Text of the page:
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The big news this morning is that “Jihadi John” has been identified. According to the Washington Post, the barbaric executioner who has featured in several ISIS beheading videos is Mohammed Emwazi. Born in Kuwait, he is a British citizen who grew up in a well-to-do family in London and earned a British degree in computer programming.
For anyone who understands how the world works there is a parable here: it is hard to imagine any Japanese or Korean citizen ending up as ISIS’s Lord High Executioner. Both Japan and Korea have worked with extreme diligence to minimize the number of foreigners in their midst and their proportion of Muslims is vanishingly small.
China is a more complicated story in that Muslims have for centuries been an important factor in its Western provinces, and tensions with the majority Han community have often been ignited. Nonetheless it is hard to imagine any Chinese-born Muslim taking such a provocative role in world affairs. China’s system of constraints is just too effective (among other things, China believes in holding someone’s family responsible for deviations from prescribed behavior).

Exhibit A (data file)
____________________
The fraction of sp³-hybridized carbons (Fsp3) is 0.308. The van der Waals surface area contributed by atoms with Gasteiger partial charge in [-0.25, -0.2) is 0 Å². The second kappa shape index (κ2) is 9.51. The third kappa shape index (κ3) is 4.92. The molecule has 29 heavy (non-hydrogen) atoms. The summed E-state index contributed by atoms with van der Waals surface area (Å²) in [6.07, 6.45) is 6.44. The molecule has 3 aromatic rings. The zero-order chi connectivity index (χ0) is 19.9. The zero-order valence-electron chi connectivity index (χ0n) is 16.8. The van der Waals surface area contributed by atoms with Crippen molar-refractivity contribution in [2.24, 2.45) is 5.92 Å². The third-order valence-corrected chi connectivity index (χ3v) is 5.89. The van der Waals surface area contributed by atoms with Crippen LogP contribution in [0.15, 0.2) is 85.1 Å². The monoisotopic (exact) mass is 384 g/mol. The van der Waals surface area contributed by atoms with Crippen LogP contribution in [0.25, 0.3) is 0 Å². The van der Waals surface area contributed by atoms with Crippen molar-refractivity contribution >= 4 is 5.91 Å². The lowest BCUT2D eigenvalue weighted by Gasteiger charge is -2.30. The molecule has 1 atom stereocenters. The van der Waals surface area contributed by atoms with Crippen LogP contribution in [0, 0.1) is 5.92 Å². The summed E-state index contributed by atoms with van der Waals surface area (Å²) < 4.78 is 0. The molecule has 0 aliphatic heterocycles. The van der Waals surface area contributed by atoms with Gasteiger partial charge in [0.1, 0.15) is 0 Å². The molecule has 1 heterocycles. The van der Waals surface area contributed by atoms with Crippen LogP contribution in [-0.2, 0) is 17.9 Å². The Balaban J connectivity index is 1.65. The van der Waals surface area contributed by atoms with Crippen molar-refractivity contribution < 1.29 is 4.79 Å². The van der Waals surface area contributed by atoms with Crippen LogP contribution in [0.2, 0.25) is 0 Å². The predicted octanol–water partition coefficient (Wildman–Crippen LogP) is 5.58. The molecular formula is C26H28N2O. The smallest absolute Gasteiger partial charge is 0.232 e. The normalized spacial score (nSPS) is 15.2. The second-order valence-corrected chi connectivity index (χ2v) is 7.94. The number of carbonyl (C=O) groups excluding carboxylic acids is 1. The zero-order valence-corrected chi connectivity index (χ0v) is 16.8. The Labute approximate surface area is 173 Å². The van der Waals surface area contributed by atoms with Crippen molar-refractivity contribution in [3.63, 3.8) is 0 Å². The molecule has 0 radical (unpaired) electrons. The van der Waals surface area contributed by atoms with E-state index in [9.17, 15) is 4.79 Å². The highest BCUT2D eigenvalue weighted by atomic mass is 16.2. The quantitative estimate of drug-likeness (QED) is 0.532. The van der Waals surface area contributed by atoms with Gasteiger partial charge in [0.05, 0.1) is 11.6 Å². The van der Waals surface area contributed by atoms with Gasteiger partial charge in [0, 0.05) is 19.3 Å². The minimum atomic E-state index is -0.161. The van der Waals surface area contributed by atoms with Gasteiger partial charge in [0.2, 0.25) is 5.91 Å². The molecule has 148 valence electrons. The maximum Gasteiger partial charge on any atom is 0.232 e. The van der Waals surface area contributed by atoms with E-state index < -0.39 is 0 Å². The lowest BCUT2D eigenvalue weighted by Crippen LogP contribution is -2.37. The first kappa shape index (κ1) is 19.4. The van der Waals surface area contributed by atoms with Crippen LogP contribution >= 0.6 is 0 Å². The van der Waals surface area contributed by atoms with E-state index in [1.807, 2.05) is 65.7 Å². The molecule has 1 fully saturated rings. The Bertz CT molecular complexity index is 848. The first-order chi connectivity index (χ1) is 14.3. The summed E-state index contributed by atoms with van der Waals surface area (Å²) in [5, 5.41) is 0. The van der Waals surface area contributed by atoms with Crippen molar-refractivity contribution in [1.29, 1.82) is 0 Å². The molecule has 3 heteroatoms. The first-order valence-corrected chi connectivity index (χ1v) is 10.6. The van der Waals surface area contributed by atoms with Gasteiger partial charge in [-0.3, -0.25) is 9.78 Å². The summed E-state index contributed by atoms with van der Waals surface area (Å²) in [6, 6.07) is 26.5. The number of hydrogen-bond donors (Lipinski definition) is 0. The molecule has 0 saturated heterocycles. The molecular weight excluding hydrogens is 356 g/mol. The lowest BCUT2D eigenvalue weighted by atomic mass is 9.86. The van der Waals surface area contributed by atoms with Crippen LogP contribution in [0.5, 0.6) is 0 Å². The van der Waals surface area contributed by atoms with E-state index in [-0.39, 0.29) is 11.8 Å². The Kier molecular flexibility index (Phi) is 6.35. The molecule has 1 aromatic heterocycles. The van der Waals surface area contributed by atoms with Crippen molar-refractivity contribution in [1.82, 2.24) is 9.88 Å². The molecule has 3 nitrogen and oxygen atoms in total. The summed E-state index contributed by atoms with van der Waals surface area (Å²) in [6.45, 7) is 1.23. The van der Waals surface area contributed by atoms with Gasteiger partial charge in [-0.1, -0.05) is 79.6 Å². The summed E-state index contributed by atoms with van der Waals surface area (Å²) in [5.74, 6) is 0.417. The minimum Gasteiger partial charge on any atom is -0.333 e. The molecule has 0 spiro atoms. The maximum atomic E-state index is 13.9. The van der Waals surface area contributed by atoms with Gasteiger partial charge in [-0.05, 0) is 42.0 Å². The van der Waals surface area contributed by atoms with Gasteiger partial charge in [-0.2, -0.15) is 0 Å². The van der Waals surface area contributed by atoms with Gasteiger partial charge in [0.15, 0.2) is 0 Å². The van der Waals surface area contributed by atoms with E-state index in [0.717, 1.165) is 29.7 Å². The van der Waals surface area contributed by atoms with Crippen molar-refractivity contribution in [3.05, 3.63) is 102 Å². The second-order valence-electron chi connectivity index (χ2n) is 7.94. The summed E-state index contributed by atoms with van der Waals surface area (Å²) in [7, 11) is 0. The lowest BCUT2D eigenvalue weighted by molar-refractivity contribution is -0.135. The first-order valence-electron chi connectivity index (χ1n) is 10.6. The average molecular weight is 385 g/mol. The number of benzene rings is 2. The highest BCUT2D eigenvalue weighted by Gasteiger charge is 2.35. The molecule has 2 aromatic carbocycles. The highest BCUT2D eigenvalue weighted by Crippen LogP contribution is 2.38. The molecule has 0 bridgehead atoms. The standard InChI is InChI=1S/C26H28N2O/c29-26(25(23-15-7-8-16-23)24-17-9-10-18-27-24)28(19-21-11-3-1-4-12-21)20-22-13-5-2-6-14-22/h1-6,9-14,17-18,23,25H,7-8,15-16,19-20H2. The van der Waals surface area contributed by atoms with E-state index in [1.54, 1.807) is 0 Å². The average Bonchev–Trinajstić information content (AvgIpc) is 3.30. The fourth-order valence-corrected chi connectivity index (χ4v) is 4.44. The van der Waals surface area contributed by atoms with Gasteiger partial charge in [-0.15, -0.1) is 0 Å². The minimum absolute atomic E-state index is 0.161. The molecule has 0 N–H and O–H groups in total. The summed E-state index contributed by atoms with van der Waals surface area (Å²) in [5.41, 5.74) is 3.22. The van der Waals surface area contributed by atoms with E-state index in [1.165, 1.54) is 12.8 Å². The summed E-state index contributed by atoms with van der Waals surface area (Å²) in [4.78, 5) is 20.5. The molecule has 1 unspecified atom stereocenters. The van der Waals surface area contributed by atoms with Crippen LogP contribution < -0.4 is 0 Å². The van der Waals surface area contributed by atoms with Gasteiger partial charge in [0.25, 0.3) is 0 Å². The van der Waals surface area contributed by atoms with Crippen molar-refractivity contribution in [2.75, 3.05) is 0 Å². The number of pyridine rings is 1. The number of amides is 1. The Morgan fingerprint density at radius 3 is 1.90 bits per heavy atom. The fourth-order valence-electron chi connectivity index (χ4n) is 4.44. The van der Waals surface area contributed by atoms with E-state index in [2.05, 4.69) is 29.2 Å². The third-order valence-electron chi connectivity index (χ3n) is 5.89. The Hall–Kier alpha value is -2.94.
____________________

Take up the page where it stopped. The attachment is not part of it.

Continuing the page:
It appears that Mohammed Emwazi was not always a radical. His radicalization seemingly was triggered by less than sympathetic handling at the hands of British counterterrorism officials, who detained him and searched his belongings. It is easy to see how British officials could have created the problem they were trying to avoid. The majority of British Muslims rank at the low end of the British income scale, and this may have influenced how the authorities treated Emwazi. Meanwhlie Emwazi probably had a chip on his shoulder from countless previous slights.
Again this is a sharp contrast with how things work in East Asia. However concerned Japanese or Korean officials might be about a foreign-born potential terrorism suspect, they would have taken care to avoid unnecessarily ruffling his feathers.
At the end of the day, there is a fundamental divide here. In the East, nations have clung to traditional concepts of nationhood, can administer themselves easily and their counterterrorism activities rarely create unintended consequences. In the West, we strive to honor the ideal that individual citizens of various ethnic and religious backgrounds be treated equally. In practice when our efforts fall short, the consequences can be distressing.
One thing is for sure: for better or worse, East Asia has no plans to join the West in opening up to more liberal immigration policies.